Today’s Physical Therapist - Do You Have What It Takes?
Physical therapists (PTs) are highly-educated health care professionals who examine, diagnose, and treat people who have medical problems or other health-related conditions that limit their abilities to move and function in their daily lives. Physical therapists are experts in "the science of healing and the art of caring."
The Science of Healing
Patients and physicians are demanding the talents of physical therapists for conservative management of a wide variety of conditions. In many cases, patients are being sent to physical therapy instead of surgery.
Physical therapists help people with orthopedic conditions such as low back pain or osteoporosis; joint and soft tissue injuries such as fractures and dislocations; neurologic conditions such as stroke, traumatic brain injury, or Parkinson’s disease; connective tissue injuries such as burns or wounds; cardiopulmonary and circulatory conditions such as congestive heart failure and chronic obstructive pulmonary disease; and workplace injuries including repetitive stress disorders and sports injuries.
Physical therapists practice in a variety of settings, including hospitals, private practices, outpatient clinics, home health agencies, schools, sports and fitness facilities, work settings, and nursing homes.
Some physical therapists seek advanced certification in a clinical specialty, such as orthopedic, neurologic, cardiovascular and pulmonary, pediatric, geriatric, sports physical therapy, or electrophysiological testing and measurement.
The Art of Caring
The individualized, "hands on" approach that characterizes physical therapist care is highly valued by patients. When a physical therapist sees a patient for the first time, he or she examines that individual and develops a plan of care that promotes the ability to move, reduces pain, restores function, and prevents disability. The physical therapist and the patient then work side-by-side to make sure that the goals of the treatment plan are met.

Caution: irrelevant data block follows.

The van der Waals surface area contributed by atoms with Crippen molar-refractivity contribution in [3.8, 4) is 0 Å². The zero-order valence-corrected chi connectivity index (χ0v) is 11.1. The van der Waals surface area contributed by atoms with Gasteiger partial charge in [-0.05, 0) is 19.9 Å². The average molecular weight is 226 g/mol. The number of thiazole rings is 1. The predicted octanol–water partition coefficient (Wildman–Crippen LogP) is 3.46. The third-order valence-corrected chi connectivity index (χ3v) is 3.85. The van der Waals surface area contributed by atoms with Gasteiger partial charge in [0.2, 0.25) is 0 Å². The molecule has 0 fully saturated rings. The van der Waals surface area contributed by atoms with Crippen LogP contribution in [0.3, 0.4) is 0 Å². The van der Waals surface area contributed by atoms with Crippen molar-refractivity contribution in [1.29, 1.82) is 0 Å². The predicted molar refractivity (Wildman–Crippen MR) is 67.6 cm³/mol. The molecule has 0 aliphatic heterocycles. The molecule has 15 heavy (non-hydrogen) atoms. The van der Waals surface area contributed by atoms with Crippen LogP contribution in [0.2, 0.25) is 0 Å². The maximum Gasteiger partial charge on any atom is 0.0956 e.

Therapeutic exercise and functional training are the cornerstones of physical therapist treatment. Depending on the particular needs of a patient, physical therapists may "manipulate" a joint (that is, perform certain types of passive movements at the end of the patient’s range of motion) or massage a muscle to promote proper movement and function. Physical therapists may use other techniques such as electrotherapy, ultrasound (high-frequency waves that produce heat), hot packs, and ice in addition to other treatments when appropriate.
Physical therapists will also work with individuals to prevent loss of mobility by developing fitness- and wellness-oriented programs for healthier and more active lifestyles.
It is important to know that physical therapy can be provided only by qualified physical therapists or by physical therapist assistants working under the supervision of a physical therapist.
Because physical therapists are required to understand a vast array of conditions that can affect movement, function, and health, all PTs must receive a graduate degree from an accredited physical therapist program. The majority of educational programs now offer the doctor of physical therapy (DPT) degree. Before a physical therapist can practice, he or she must pass a national licensure examination and be licensed in the state in which he/she practices.
Health insurance covers most forms of physical therapy, but coverage varies with each plan. Some people choose to pay for physical therapy directly, even if their policy does not cover their program or if their benefits have run out. This practice is growing, as more and more states do not legally require a physician’s referral for you to see a physical therapist.
Finding a Physical Therapist
The American Physical Therapy Association’s national Web-based database, "Find a PT," at www.apta.org/FindAPT, allows consumers to locate physical therapist members who may be right for them. APTA members are bound by the Association’s Code of Ethics and are committed to providing competent and compassionate care.
It is important to know that even if a state requires a physician’s referral for physical therapy, the consumer always has the right to see the physical therapist of his or her choice.
American Physical Therapy Association
1111 N. Fairfax Street
Alexandria, VA 22314-1488